Tuesday evening (March 25th) we left Palermo for Trapani. The ferry was scheduled to depart at nine in the evening, but we ended up at Giacomo’s chatting until after seven, and arrived at Trapani harbour at ten to nine, only to discover that the ferry departed from a new more distant pier, which we had problems finding as the signs weren’t quite in working order. We hauled our gear from the car onto the ferry, said a hasty goodbye to Giacomo and hurried on board, only to hear a message on the loudspeakers that departure had been postponed to ten o’clock.
Initially the sea was quite rough, but it got calmer during the night, and we had a reasonably quiet passage to Cagliari where we arrived at about ten in the morning.
Francesco Muntoni of Cardedu Kayak wouldn’t be able to pick us up until in the late afternoon, so we carried our gear to the nearby bus station where it was possible to leave luggage for a while. We checked in our bags, and a greenland paddle, and set off exploring the city.
Cagliari is an ancient city. It was founded by the Phoenicians some 800 years BC, and later pass into Roman hands, followed by Byzantine, Pisan, Aragonese, Spanish, Austrian, Piedmontese and finally Italian. We walked through the busling lower quarter Marina on our way up the hillside to the old fortified city, the Castello, which in comparison seen almost lifeless.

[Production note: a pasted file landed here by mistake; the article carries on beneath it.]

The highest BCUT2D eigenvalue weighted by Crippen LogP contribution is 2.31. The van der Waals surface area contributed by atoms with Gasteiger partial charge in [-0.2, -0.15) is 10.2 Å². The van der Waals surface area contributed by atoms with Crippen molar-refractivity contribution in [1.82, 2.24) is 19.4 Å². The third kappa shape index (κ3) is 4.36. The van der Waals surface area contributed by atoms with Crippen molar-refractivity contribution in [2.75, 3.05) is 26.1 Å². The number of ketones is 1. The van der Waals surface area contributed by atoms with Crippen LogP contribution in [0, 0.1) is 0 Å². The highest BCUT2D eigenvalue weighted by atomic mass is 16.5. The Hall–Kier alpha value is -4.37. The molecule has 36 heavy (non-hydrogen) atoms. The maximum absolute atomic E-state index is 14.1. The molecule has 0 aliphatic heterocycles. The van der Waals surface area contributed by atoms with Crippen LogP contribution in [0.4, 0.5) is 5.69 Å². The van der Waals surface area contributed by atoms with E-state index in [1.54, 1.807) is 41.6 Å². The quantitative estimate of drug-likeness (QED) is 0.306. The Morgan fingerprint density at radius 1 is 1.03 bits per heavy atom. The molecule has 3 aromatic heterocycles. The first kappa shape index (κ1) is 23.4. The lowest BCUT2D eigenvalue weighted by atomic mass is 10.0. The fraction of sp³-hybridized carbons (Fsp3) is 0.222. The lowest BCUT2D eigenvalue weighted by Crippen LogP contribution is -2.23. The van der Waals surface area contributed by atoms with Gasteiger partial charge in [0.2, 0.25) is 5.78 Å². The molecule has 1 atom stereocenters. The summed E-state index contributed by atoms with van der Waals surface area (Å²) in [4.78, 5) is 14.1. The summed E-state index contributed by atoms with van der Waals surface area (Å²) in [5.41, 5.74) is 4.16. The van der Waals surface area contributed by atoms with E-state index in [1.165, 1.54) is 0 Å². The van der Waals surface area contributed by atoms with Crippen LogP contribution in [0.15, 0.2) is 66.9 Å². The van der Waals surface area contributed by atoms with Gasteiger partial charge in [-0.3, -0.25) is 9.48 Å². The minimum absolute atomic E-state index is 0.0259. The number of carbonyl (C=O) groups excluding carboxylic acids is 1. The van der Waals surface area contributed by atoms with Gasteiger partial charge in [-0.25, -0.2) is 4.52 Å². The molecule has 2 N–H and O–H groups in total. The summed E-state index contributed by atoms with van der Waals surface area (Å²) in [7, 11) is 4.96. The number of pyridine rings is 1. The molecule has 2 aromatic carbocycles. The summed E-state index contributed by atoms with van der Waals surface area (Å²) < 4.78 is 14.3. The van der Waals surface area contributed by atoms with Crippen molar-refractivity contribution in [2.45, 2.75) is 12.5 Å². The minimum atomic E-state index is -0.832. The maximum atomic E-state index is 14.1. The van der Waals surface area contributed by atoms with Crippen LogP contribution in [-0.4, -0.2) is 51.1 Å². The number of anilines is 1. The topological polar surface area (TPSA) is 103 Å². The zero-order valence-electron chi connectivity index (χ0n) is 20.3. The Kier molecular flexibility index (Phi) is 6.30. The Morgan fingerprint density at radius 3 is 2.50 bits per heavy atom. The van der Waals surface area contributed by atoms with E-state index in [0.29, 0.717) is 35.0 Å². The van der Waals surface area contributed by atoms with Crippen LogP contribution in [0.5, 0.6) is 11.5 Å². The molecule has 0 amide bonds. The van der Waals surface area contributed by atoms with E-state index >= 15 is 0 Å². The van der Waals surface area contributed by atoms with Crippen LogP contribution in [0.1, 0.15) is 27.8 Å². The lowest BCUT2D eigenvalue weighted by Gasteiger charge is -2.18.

Francesco Ravasio, one of the persons who brought sea kayaking to Sardinia over twenty years ago, met us at the station at half past three, and he took us for a short excursion to Nola before dropping us off at Diana Canoe, a local kayak producer run by Stefano Diana.
Diana Canoe makes a wide range of recreational kayaks in fiberglass, and they can make almost anything in fiberglass and kevlar. When we were there they were even working on some fiberglass roofs for ambulances.
Francesco Muntoni of Cardedu Kayak came to Diana Canoe a bit later to pick us and a couple of kayaks up. Francesco uses kayaks from Diana Canoe for most his excursions in the Ogliastra area in Sardinia. The kayaks in question are in part designed by Francesco himself, especially for daytrips with less experienced paddlers along the rocky coast near Cardedu and in the area of the Golfo di Orosei.
We had a quiet drive to Cardedu in the dark, and arrived there at about ten in the evening, dead tired and ready for bed.